The OSCE Parliamentary Assembly is holding its 27th Annual Session on 7-11 July 2018 in Berlin. This month the Organization for Security and Co-operation in Europe marks its 45-year anniversary. It was established as the Conference on Security and Co-operation in Europe (CSCE) in July 1973 to be renamed Organization in 1995. The Helsinki Act adopted by the Conference remains the cornerstone of European security. The Russian and US lawmakers used the event for meeting each other on the sidelines before the upcoming Trump-Putin Helsinki summit scheduled for July 16. The Organization provides a forum for discussions and the opportunity should not be missed.
In the heat of the Cold War, the CSCE served as an inclusive, consensus-based platform for constructive dialogue no matter how adverse the weather was. It’s hard to overestimate the important role the 1975 Helsinki Act played in making Europe a safer place.
Since the 1990s, the OSCE has been declared obsolete numerous times but it is still unique and its raison d’être can hardly be questioned. Reviving the Helsinki spirit and restoring confidence that existed those days should be a top priority at the time the attempts to build a single security system in the Euro-Atlantic area have evidently led to nowhere. The common goal of creating a value-based security community from Vancouver to Vladivostok, envisioned in OSCE documents after the end of the Cold War, has never materialized. Today Europe is divided and unstable, balancing on the brink of slipping into anarchy and a new Cold War.
It has turned into a continent where double standards prevail, color revolutions are staged and sanctions wars are raging, while the idea of US exceptionalism is used to justify violations of international law. But sanctions and violations do not help build security architecture.
The ramifications of instability in the MENA region, triggered to large extent by US and NATO military interventions, pose a serious threat to Europe. The crisis in Ukraine, the Nagorno-Karabakh stand-off, the situation in Kosovo and the status of Transnistria remain unsolved problems.
The OSCE has to large extent lost its role as a security forum able to effectively handle problems. This has happened for a range of reasons, including the NATO eastward expansion, the erosion of treaty-based stability and inability to find solutions to regional conflicts.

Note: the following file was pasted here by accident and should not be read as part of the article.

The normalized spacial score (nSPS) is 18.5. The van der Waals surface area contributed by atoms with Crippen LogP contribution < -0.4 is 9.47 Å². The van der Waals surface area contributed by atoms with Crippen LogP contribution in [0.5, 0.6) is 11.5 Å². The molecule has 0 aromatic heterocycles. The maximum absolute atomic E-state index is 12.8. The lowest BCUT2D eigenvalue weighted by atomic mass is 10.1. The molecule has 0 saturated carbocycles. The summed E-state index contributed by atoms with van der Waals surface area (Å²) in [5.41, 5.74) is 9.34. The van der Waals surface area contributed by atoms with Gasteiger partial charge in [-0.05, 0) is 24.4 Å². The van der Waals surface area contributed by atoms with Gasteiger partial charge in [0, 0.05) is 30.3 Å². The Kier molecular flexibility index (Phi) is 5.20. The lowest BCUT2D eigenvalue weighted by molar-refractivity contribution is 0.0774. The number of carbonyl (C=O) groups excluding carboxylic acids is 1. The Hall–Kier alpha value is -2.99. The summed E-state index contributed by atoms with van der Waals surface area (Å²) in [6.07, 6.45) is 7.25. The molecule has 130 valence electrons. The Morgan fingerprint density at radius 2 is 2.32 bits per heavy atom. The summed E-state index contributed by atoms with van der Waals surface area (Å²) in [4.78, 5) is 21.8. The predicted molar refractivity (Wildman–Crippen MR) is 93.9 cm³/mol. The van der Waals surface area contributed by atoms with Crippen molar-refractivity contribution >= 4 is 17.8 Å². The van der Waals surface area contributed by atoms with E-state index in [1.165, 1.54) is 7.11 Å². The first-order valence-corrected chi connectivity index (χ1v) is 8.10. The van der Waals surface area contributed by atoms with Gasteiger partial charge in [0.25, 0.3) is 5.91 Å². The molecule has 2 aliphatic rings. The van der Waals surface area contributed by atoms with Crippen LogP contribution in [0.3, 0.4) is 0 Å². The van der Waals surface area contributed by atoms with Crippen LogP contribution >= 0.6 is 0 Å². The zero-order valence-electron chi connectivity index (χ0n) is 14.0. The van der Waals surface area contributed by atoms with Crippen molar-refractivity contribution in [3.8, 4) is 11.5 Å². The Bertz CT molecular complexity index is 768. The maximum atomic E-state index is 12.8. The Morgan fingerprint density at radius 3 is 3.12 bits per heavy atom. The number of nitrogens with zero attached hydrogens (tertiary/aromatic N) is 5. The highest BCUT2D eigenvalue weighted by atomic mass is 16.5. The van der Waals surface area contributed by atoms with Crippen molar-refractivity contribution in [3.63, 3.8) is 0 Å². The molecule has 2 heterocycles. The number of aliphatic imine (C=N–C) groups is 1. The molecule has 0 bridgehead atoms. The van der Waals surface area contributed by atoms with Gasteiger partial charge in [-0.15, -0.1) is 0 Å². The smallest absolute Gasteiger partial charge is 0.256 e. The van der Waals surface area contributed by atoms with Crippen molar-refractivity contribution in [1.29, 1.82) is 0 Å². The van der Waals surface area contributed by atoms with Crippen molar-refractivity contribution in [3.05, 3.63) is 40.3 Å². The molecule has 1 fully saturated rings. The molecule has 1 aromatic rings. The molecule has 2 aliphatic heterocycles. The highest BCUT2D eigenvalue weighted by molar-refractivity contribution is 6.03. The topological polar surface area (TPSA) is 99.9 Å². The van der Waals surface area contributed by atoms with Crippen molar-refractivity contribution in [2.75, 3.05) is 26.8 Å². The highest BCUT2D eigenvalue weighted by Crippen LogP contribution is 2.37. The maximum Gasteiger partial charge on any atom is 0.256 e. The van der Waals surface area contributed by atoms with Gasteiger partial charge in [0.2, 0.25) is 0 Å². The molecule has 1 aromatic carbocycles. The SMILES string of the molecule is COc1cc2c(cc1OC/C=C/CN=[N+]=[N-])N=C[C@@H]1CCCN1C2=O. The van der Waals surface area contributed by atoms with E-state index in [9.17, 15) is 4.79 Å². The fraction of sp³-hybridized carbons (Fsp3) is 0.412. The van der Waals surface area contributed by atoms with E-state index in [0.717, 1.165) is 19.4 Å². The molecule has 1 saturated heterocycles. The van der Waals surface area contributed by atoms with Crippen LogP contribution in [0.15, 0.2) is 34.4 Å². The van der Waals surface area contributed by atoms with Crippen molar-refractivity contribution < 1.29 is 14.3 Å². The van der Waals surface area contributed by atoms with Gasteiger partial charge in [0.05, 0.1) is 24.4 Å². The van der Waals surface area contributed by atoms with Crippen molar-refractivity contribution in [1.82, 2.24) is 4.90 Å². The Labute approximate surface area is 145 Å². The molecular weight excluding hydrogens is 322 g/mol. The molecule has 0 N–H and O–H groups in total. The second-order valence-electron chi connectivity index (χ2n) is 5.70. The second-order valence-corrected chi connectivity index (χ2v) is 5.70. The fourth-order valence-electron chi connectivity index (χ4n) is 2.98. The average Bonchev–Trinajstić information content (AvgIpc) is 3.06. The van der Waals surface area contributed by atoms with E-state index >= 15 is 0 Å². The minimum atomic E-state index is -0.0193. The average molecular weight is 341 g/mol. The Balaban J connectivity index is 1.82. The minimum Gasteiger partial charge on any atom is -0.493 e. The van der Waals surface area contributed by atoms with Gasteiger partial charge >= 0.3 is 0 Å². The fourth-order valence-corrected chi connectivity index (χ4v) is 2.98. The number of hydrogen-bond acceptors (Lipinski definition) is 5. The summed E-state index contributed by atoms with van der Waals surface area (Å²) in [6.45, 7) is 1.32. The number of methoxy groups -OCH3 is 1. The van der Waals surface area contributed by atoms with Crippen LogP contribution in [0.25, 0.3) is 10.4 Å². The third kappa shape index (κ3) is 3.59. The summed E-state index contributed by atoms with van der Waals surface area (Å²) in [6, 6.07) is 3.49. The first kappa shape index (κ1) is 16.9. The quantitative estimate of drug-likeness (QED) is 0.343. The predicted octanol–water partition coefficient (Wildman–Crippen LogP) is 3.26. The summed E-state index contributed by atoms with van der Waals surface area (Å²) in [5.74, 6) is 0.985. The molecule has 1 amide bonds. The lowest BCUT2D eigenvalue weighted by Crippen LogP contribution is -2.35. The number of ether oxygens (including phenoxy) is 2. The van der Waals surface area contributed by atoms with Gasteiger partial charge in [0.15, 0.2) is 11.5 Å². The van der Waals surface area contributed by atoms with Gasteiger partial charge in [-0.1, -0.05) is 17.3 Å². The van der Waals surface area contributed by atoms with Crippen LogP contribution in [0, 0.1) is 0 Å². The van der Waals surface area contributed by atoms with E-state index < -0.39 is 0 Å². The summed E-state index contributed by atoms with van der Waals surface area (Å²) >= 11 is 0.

The treaties concluded within the OSCE framework are either dead or about to take the final breath. The Treaty on Conventional Forces in Europe (CFE) has become a thing of the past. The Open Skies Treaty is facing an uncertain future.
The turbulent times dictate the need for the OSCE’s notable comeback to turn the tide and strengthen European security. In 2018, Italy chairs the OSCE and the country’s new government can play a positive role in making the Organization reappear on the radar and regain its relevance.
Practical steps can be taken. The 2011 Vienna Document on Confidence and Security-Building Measures (CSBMs) could be updated. The discussions on “Steinmeier Initiative” in the area of conventional arms control could be a start of OSCE-brokered process. In 2008, Russia submitted for OSCE consideration the draft Treaty on European Security. It was largely ignored by Western nations and swept under the rug as time dragged by. Probably if the attitude had been different then, Europe would have been a much safer place today. Now the German initiative, which is in essence a repetition of what Moscow offered ten years ago, has been waiting to be put on the OSCE agenda since 2016. Is it the right moment for wasting time instead of starting talks?
The ongoing Structured Dialogue (SD) on security challenges is a good step towards the revival of multilateral security dialogue. The Organization can be used as an effective communication channel for more frequent military-to-military contacts to prevent escalation and enhance predictability and transparency. It is especially important in view of fruitless attempts to make the NATO-Russia Council an effective forum for addressing burning security problems. Finally, the OSCE could initiate a new negotiation process with the aim of having a “Helsinki Act II” document signed.
The OSCE needs reforms. Its decision-making process has proven to be ineffective. All decisions are taken by consensus. With so many members, it’s unrealistic. The most complex and important issues are supposed to be discussed at the level of heads of state. There has been no OSCE summit since 2010. The Organization has no Charter. Russia has proposed to prepare one numerous times but the initiative is left hanging in the air.
Not all is doom and gloom. Far from it. The newly formed Italian government led by PM Giuseppe Conte has the reputation of being able to adopt inventive approaches and see things in a new light. It’s full of desire to contribute into making the OSCE an effective multilateral forum able to enhance European security. Swiss diplomat Thomas Greminger, the new OSCE Secretary General, is resolute to get the Organization back to the days of glory. The 25th OSCE Ministerial Council will be held in Milan on 6 and 7 December 2018. There still time to work on new proposals to make the Organization regain its prominence.